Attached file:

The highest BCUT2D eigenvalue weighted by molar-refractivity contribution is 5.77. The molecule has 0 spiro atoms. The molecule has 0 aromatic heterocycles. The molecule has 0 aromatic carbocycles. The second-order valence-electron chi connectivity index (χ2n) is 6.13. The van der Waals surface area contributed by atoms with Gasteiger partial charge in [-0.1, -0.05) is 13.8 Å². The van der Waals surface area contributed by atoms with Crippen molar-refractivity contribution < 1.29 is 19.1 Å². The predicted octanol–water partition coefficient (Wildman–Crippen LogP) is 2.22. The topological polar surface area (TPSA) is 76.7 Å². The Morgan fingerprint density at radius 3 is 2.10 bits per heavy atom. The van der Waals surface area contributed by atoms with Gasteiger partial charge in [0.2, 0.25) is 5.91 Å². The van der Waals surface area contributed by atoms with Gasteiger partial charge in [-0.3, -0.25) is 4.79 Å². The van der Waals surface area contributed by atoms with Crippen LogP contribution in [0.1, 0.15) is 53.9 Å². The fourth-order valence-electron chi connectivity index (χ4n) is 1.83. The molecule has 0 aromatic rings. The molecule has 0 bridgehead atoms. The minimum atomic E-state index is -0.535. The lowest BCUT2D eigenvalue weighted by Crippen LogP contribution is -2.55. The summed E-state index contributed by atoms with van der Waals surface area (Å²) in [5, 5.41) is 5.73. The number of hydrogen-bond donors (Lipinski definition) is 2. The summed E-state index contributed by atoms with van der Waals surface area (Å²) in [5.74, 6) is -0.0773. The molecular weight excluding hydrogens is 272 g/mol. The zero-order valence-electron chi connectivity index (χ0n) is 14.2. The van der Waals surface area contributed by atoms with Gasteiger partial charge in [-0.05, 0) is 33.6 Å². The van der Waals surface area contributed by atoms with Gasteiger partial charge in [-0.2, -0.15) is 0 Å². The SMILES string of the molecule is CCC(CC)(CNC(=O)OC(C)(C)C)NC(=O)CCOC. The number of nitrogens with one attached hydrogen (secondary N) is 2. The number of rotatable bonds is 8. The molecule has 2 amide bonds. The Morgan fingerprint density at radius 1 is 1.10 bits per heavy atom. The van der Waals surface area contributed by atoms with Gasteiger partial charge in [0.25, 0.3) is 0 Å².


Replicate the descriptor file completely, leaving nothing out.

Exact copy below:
The highest BCUT2D eigenvalue weighted by molar-refractivity contribution is 5.77. The molecule has 0 spiro atoms. The molecule has 0 aromatic heterocycles. The molecule has 0 aromatic carbocycles. The second-order valence-electron chi connectivity index (χ2n) is 6.13. The van der Waals surface area contributed by atoms with Gasteiger partial charge in [-0.1, -0.05) is 13.8 Å². The van der Waals surface area contributed by atoms with Crippen molar-refractivity contribution < 1.29 is 19.1 Å². The predicted octanol–water partition coefficient (Wildman–Crippen LogP) is 2.22. The topological polar surface area (TPSA) is 76.7 Å². The Morgan fingerprint density at radius 3 is 2.10 bits per heavy atom. The van der Waals surface area contributed by atoms with Gasteiger partial charge in [0.2, 0.25) is 5.91 Å². The van der Waals surface area contributed by atoms with Gasteiger partial charge in [-0.3, -0.25) is 4.79 Å². The van der Waals surface area contributed by atoms with Crippen LogP contribution in [0.1, 0.15) is 53.9 Å². The fourth-order valence-electron chi connectivity index (χ4n) is 1.83. The molecule has 0 aromatic rings. The molecule has 0 bridgehead atoms. The minimum atomic E-state index is -0.535. The lowest BCUT2D eigenvalue weighted by Crippen LogP contribution is -2.55. The summed E-state index contributed by atoms with van der Waals surface area (Å²) in [5, 5.41) is 5.73. The number of hydrogen-bond donors (Lipinski definition) is 2. The summed E-state index contributed by atoms with van der Waals surface area (Å²) in [5.74, 6) is -0.0773. The molecular weight excluding hydrogens is 272 g/mol. The zero-order valence-electron chi connectivity index (χ0n) is 14.2. The van der Waals surface area contributed by atoms with Gasteiger partial charge in [-0.05, 0) is 33.6 Å². The van der Waals surface area contributed by atoms with Gasteiger partial charge in [-0.2, -0.15) is 0 Å². The SMILES string of the molecule is CCC(CC)(CNC(=O)OC(C)(C)C)NC(=O)CCOC. The number of nitrogens with one attached hydrogen (secondary N) is 2. The number of rotatable bonds is 8. The molecule has 2 amide bonds. The Morgan fingerprint density at radius 1 is 1.10 bits per heavy atom. The van der Waals surface area contributed by atoms with Gasteiger partial charge in [0.25, 0.3) is 0 Å².